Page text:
Welcome to my Crime and Justice blog! I am a 19 year old criminal justice student at the University of Winnipeg. I advocate for prisoners' rights, human rights, equality and criminal justice/prison system reforms.

Wednesday, July 14, 2010

Lone survivor watched execution of William Garner

LUCASVILLE, Ohio – Rod Mack was 13 years old when he escaped a Cincinnati apartment fire amid the screams of his sisters and the sound of his best friend collapsing to the floor.
He alone survived the fire, which killed five other children. It was started by a man to cover up the theft of a television, a VCR, a telephone and a radio. More than 18 years later, Mack planned to watch the arsonist's execution by lethal injection Tuesday.
William Garner, 37, was executed this morning at the southern Ohio prison that houses the state's death chamber.
So many people wanted to witness the execution on behalf of the young victims that prison officials planned to open a second viewing room, prisons spokeswoman Julie Walburn said. Six people could be accommodated in the witness room facing the execution chamber, and another three would have to watch on closed circuit TV in the spillover room, she said.
On Monday, the 6th U.S. Circuit Court of Appeals in Cincinnati denied Garner's request for postponement to allow him a chance to argue that his death sentences should be thrown out because he had the mental age of a child when he set the fire.
Earlier Monday, the Ohio Supreme Court declined to hear a similar mental-age argument, and Gov. Ted Strickland denied clemency.
Garner's attorney, Kelly Schneider, said no additional appeals would be filed. She had argued in a court motion that Garner's "developmental disabilities, limited IQ, and the horrors of his life" caused him to function on the level of a 14-year-old.
It wasn't long after his 19th birthday when Garner, in the pre-dawn hours of Jan. 26, 1992, gained access to Addie Mack's apartment by stealing keys from her purse while she received care in the emergency room of a nearby hospital. Her son Rod Mack was the oldest of the six children who were home alone at the time, including his sisters, his friend and a cousin. The youngest was 8.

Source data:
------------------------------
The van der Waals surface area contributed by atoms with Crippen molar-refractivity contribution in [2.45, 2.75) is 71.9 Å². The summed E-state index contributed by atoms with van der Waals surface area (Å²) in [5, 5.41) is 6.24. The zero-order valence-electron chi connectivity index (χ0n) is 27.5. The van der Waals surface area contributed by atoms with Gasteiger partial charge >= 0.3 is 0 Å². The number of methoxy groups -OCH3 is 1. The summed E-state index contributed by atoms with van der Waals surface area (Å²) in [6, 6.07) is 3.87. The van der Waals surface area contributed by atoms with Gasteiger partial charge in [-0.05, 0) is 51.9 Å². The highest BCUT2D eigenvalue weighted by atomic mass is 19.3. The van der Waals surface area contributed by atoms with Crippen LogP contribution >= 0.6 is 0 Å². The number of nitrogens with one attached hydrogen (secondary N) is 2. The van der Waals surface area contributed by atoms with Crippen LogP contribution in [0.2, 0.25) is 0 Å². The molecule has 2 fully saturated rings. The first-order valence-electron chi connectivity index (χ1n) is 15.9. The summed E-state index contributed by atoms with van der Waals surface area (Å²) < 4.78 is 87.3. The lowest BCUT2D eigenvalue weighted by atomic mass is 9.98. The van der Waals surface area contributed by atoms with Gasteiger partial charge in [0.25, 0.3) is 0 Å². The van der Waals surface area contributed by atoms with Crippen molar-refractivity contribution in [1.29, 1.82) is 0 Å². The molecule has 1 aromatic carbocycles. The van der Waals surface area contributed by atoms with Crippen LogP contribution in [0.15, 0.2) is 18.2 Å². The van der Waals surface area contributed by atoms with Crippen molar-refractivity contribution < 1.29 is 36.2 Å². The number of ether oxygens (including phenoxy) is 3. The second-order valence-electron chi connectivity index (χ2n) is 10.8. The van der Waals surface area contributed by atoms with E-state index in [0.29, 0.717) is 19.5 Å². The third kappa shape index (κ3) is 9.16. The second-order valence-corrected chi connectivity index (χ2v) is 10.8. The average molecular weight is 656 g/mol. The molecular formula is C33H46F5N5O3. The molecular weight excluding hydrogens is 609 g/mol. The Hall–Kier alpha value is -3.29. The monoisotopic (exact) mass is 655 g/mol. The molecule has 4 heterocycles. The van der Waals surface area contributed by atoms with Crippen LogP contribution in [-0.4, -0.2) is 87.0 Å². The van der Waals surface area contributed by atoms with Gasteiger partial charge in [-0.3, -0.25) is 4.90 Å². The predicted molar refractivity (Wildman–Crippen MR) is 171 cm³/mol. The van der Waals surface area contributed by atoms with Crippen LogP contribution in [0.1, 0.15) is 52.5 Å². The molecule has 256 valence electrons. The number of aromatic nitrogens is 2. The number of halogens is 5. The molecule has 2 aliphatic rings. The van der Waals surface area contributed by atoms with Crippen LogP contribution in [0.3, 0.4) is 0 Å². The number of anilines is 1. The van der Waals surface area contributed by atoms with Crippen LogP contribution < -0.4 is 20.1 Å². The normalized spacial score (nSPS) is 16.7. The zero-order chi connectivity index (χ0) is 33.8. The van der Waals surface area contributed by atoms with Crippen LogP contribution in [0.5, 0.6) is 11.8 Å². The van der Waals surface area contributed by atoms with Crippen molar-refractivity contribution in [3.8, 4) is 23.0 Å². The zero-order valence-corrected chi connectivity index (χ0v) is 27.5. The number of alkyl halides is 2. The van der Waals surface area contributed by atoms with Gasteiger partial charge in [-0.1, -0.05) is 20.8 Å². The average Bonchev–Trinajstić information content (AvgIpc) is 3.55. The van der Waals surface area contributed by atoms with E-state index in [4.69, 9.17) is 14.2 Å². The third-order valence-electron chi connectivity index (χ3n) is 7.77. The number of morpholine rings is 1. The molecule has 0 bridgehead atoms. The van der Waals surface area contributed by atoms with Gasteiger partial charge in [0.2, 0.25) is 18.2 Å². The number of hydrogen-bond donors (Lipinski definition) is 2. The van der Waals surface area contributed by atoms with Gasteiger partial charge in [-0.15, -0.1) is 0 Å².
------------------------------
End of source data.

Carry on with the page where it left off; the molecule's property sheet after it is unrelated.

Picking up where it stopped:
Garner told police that he had noticed the bedroom "full of girls" and that one of them had asked him for water, which he provided, according to a report by the Ohio Parole Board. He also said he had been in another bedroom where the two boys slept.
Garner admitted throwing a lighted match on a couch in an attempt to destroy evidence of the burglary and said he thought the children would escape.
Only Rod Mack made it out alive. He climbed out a window, barefoot and crying in the bitter cold.
Besides Rod Mack, his mother and seven other relatives of the children planned to witness Garner's death.
Garner was moved Monday morning from death row at a central Ohio prison to the southern Ohio prison that houses the execution chamber. He received a special meal that included a porterhouse steak, onion rings, fried shrimp, barbecue ribs and wings, potato wedges, sweet potato pie, chocolate ice cream and Hawaiian Punch.
He spent his final hours watching television and talking on the telephone with a friend and with his twin brother. He visited with relatives, including his mother, as well as with spiritual advisers and his legal team. His niece and lawyer and an investigator planned to watch the execution on his behalf.
Garner has said a secondary motivation for setting the fire was to draw attention to the children's squalid living conditions. His attorneys also have argued he should be spared the death penalty because he has a brain impairment from lead poisoning and was a victim of violence and sexual assault as a child.
Garner would be the sixth person executed in Ohio this year and the 39th put to death by the state since it resumed the practice in 1999.

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